Seeing a lab report of an organism in a patient’s urine is a powerful trigger for physicians to prescribe antibiotics, noted Barbara Trautner, MD, PhD, an associate professor of medicine and an infectious disease researcher at Baylor College of Medicine in Houston. “We have found in our research that once healthcare providers see an organism reported in the urine, they become very anxious to treat it, and they’re not very concerned about the colony count,” she said. “Clinicians need to understand that there is not a lab test that proves a patient has a symptomatic UTI, rather than asymptomatic bacteriuria. This truly comes down to clinical judgment: does the patient have symptoms or not?” Trautner was not associated with the study.

Peterson and his colleagues are working to implement some changes at NorthShore based upon their study findings. For inpatients, the cutoff will move to 100,000 CFU/mL. “If the physician really feels that there is a urinary tract infection, he or she can still call the laboratory and ask us to process it more, but we aren’t going to put any more in the report other than negative for UTI and that the cutoff is less than 100,000 CFU/mL,” he said. A clinical follow-up study is planned 1 year after the switch to the higher cutoff.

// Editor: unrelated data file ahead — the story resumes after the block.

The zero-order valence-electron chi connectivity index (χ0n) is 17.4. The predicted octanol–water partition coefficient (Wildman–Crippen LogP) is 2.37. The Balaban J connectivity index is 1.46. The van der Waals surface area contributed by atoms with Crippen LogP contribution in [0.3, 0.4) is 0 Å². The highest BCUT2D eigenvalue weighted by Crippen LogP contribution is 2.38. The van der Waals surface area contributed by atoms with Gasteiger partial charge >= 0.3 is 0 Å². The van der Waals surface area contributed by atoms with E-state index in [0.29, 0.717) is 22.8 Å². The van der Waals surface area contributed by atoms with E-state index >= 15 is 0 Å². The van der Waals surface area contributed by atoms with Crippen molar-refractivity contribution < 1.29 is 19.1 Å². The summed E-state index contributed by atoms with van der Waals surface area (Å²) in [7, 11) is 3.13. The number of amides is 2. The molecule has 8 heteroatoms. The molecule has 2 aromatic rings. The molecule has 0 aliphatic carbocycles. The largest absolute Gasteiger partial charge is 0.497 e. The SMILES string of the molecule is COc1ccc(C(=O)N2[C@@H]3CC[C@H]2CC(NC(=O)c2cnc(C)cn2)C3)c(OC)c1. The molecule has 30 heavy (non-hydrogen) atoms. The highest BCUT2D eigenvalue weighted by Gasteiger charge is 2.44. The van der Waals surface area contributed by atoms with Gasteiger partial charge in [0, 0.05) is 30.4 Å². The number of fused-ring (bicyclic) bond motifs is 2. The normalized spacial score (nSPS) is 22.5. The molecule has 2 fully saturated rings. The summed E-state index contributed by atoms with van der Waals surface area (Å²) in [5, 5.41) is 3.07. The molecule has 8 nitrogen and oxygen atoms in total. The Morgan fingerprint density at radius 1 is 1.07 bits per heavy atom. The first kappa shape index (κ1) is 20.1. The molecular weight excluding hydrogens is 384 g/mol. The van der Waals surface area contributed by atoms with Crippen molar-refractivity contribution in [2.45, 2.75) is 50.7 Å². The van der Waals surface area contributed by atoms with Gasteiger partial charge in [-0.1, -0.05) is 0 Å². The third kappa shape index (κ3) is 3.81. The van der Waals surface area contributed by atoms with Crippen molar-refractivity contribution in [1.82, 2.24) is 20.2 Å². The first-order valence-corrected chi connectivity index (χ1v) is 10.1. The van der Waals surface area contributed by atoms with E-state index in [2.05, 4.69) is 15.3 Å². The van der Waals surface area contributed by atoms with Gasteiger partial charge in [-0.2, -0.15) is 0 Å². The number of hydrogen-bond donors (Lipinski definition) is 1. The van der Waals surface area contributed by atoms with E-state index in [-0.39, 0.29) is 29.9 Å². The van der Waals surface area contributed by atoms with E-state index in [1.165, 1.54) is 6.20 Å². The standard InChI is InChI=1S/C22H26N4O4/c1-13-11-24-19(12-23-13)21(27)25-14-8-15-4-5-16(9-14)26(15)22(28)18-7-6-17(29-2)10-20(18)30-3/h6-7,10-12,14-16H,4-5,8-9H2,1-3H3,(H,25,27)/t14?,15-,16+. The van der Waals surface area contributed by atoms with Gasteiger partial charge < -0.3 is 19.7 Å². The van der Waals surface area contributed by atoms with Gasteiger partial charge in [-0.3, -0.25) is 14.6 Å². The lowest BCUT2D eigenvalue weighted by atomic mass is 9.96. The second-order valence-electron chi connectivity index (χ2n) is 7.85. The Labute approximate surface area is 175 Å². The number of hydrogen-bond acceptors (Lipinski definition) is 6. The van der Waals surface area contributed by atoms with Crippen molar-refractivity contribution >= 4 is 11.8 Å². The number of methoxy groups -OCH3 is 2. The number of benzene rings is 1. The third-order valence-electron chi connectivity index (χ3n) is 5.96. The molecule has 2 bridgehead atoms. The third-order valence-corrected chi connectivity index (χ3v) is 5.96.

Trautner has experience taking a different approach—changing physician behavior to decrease the number of urine cultures they order. “This approach has been very effective for us,” she said. “These orders are down nearly 50 percent on the intervention wards at our institution.”

Peterson emphasized that UTIs are a publicly reported patient safety measure, adding extra incentive for proper reporting. “I think labs will be interested in appropriately reporting this kind of infection, otherwise your hospital will look worse and may appear that it’s not a good place to receive care if your rates are high,” he said. “And there are two reasons for rates to be high: one, that the medical staff is not doing a good job of taking care of Foley catheters, or, more likely, that the lab is over-reporting.”